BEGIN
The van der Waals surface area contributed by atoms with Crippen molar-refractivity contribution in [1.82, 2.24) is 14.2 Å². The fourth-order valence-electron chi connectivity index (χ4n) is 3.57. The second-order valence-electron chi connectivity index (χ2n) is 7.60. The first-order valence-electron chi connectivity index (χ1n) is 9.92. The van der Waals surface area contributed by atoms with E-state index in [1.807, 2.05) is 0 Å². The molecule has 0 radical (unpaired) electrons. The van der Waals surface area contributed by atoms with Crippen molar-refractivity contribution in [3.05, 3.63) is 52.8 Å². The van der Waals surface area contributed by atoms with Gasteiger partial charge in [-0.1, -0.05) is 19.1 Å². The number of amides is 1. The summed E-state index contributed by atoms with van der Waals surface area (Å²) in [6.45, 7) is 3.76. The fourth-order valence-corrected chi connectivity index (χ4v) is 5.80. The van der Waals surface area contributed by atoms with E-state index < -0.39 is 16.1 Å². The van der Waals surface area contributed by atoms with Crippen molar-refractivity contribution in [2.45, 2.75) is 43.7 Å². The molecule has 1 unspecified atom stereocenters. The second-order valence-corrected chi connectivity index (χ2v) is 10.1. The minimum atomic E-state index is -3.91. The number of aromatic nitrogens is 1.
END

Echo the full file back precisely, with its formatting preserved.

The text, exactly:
The van der Waals surface area contributed by atoms with Crippen molar-refractivity contribution in [1.82, 2.24) is 14.2 Å². The fourth-order valence-electron chi connectivity index (χ4n) is 3.57. The second-order valence-electron chi connectivity index (χ2n) is 7.60. The first-order valence-electron chi connectivity index (χ1n) is 9.92. The van der Waals surface area contributed by atoms with E-state index in [1.807, 2.05) is 0 Å². The molecule has 0 radical (unpaired) electrons. The van der Waals surface area contributed by atoms with Crippen molar-refractivity contribution in [3.05, 3.63) is 52.8 Å². The van der Waals surface area contributed by atoms with Gasteiger partial charge in [-0.1, -0.05) is 19.1 Å². The number of amides is 1. The summed E-state index contributed by atoms with van der Waals surface area (Å²) in [6.45, 7) is 3.76. The fourth-order valence-corrected chi connectivity index (χ4v) is 5.80. The van der Waals surface area contributed by atoms with E-state index < -0.39 is 16.1 Å². The van der Waals surface area contributed by atoms with Crippen molar-refractivity contribution in [2.45, 2.75) is 43.7 Å². The molecule has 1 unspecified atom stereocenters. The second-order valence-corrected chi connectivity index (χ2v) is 10.1. The minimum atomic E-state index is -3.91. The number of aromatic nitrogens is 1.